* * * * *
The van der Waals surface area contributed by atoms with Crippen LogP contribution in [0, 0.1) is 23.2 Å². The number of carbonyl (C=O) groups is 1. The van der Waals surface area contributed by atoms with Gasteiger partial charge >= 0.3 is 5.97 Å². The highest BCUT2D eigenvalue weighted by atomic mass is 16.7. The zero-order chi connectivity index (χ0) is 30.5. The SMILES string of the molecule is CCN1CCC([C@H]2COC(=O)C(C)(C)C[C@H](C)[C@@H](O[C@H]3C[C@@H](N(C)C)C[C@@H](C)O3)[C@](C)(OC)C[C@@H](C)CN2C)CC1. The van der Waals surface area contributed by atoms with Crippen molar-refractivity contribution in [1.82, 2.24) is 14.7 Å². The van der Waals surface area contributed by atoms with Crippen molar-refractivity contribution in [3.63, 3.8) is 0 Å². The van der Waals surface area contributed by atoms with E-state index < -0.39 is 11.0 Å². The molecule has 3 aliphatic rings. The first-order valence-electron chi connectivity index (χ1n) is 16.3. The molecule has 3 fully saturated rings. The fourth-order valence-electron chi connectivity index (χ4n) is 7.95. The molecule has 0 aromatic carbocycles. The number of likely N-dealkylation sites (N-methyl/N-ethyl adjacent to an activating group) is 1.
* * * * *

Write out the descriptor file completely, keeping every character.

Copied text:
The van der Waals surface area contributed by atoms with Crippen LogP contribution in [0, 0.1) is 23.2 Å². The number of carbonyl (C=O) groups is 1. The van der Waals surface area contributed by atoms with Gasteiger partial charge >= 0.3 is 5.97 Å². The highest BCUT2D eigenvalue weighted by atomic mass is 16.7. The zero-order chi connectivity index (χ0) is 30.5. The SMILES string of the molecule is CCN1CCC([C@H]2COC(=O)C(C)(C)C[C@H](C)[C@@H](O[C@H]3C[C@@H](N(C)C)C[C@@H](C)O3)[C@](C)(OC)C[C@@H](C)CN2C)CC1. The van der Waals surface area contributed by atoms with Crippen molar-refractivity contribution in [1.82, 2.24) is 14.7 Å². The van der Waals surface area contributed by atoms with Crippen molar-refractivity contribution in [3.63, 3.8) is 0 Å². The van der Waals surface area contributed by atoms with E-state index < -0.39 is 11.0 Å². The molecule has 3 aliphatic rings. The first-order valence-electron chi connectivity index (χ1n) is 16.3. The molecule has 3 fully saturated rings. The fourth-order valence-electron chi connectivity index (χ4n) is 7.95. The molecule has 0 aromatic carbocycles. The number of likely N-dealkylation sites (N-methyl/N-ethyl adjacent to an activating group) is 1.